Help! Need a Caviar Purchasing Primer


#1

Calling all resident FTC seafood/caviar experts on FTC, can anyone help navigate purchasing caviar today? Used to be very simple back in the day - Beluga (when you feel like the 0.01%), Ossetra (when you feel like the 0.5%), Sevruga (1%), Paddlefish/Hackleback (when you can’t afford any of the good stuff), Lumpfish (everyone else) and sourced from Russia or Iran.

Today its seems like cornucopia of sources (Germany, Italy, China, Siberia, Switzerland, US, Israel, Belgium etc) and variety (Alverta, Shassetra, Kaluga, Baika, Transmontanus, Chataluga, Gavieri etc); frankly I can’t keep up.

What should I look for when purchasing caviar these days? Help!

@not_tellin?


#2

#3

Great site. I’ve already it shared it!

And here’s an article about paddlefish Sgee might find interesting.

I’ve had trout roe that I liked a lot.

Here’s a fave NYE feast we have.


#4

Don’t buy any caviar sourced from China.

And this has nothing to do with tariffs, or what-not.


#5

“If you go to Europe, a lot of the Michelin star restaurants in England, France and Germany are using Chinese caviar. [Alain] Ducasse and [Joel] Robuchon are using it.”

Interesting article here:


#6

Care to elaborate?

The one I purchased today was from the Amur region in China. I thought it was very good taste-wise and large pearl size. Cost as much/more than some of the non-Chinese sourced eggs.
https://www.brownetrading.com/product/imperial-gold-reserve-caviar/


#7

I did wonder why you went with non-US caviar. Maybe you too could elaborate. Please and thank you.


#8

Kaluga Queen (from Hangzhou Qiandaohu Xunlong Sci-Tech Co., Ltd) caviar is probably some of the best you will find on the market, on par or equal to Russian.

But the problem is that you are never and I stress never really sure it’s true Kaluga Queen caviar.


#9

A general problem with Chinese imports is the contents not matching the label. If you can judge the quality, maybe no problem, but otherwise, caveat emptor.


#10

So far I like Imperial Russian golden osetra (acipenser gueldenstaedtii). It’s nutty so I like a barrel-aged champagne with it (or, 2006 taittinger Comtes de Chanpagne is also a good pairing). Of course, vodka goes well with it, too.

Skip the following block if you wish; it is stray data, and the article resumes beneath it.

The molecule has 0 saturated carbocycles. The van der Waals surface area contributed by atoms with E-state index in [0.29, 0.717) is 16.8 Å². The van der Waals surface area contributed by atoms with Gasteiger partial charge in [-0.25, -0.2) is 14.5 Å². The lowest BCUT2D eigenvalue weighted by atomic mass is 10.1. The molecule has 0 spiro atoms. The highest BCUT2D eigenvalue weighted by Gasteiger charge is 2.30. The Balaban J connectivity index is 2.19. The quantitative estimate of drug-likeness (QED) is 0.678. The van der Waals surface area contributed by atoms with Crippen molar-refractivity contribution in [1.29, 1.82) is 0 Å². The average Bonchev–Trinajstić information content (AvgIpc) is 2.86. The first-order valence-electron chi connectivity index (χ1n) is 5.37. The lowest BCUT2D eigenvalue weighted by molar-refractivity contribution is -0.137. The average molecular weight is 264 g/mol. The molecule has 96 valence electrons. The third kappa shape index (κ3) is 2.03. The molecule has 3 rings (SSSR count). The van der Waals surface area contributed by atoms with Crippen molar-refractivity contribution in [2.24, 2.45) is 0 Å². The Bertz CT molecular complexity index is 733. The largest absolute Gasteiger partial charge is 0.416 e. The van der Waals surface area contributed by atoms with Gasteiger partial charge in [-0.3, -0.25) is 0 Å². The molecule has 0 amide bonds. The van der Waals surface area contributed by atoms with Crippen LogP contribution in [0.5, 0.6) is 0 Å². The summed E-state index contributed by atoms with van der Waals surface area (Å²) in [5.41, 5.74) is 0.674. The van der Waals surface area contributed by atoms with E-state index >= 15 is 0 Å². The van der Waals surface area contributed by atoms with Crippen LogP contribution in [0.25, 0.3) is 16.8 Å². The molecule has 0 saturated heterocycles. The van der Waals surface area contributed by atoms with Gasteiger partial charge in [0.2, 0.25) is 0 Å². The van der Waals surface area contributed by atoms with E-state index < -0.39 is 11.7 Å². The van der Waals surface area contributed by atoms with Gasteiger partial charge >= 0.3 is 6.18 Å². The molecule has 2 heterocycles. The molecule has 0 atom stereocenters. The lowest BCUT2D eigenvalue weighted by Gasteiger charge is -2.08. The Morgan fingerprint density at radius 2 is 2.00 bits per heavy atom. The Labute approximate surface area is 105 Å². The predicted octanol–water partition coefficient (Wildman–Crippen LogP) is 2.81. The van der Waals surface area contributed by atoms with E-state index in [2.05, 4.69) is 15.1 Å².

Also, Baerii (acipenser baerii) if you’re going to use it in some cream-based dish like vichyssoise, in which a Parmesan cheese taste would not be out of place. It could also work with a rich dish like monkfish with a saffron beurre blanc with dill and fried courgette blossoms (stuffed with a scallop/fish mousse).


#11

Unfortunately, this is a very generic site if one is trying to learn more. I know beluga was the benchmark for large size pearls and taste before it was banned. It appears that basically everything is farmed these days (except paddleback and hackleback?).

What I’m trying to better understand without going bankrupt:

  1. What sturgeon species / hybrid produces the largest pearls?
  2. What are the different flavor profiles available? What’s considered the best/benchmark?
  3. Source (country/region) that produces the best roe? Which farms should one focus on?
  4. Reputable suppliers - Petrossian, Caviar Russe, Browne trading etc? Are there any reputable under the radar direct / alternative purveyors?
  5. Best QPR - probably the most important :rofl:? ie. The Kaluga Imperial Gold I purchased from Browne was $155/oz vs $225 for a similiar product at Dean and Deluca. How does one differentiate or are they both the same? Why does one cost more than the other?
  6. Difference between a $250/oz vs $500/oz caviar offered at the same retailer ie. Petrossian?

#12

There’s not much to learn except that the traditional best species for wild caviar are all critically endangered and import is banned. I believe Sterling is what Saison serves (though theirs is cured with their special local sea salt).


#13

http://www.seafoodwatch.org/seafood-recommendations/groups/sturgeon/overview


#14

THIS! Completely and 100%. If anyone has the opportunity to eat the endangered type then you’re not a real lovely person. IMneverHO of course :slight_smile:


#15

From the Petrossian site:

"When it comes to caviar, there is no better or worse - it’s all a matter of personal preference. "

https://www.petrossian.com/caviar

And in a perfect (rich) world, WHEN I’m flying first class, international out of LAX then please allow me a “to go” package to have in flight.

https://www.petrossian.com/los-angeles-airport-champagne-and-caviar-bar


#16

Actually from D&L’s site that $225 is for 1.76 oz. so,if my math is correct it’s close to the same price.


#17

This article by Kenji may give you some of the info you’re looking for.


#18

Thanks @catholiver, good article. Sounds like I need to pop by Petrossian for a sampling session.


#19

I’ve learned a lot from this so thanks for bringing it up. And I remembered that there’s Seattle Caviar and we’re going to be back there soon. I see a tasting in our future also :slight_smile:


#20

Great article.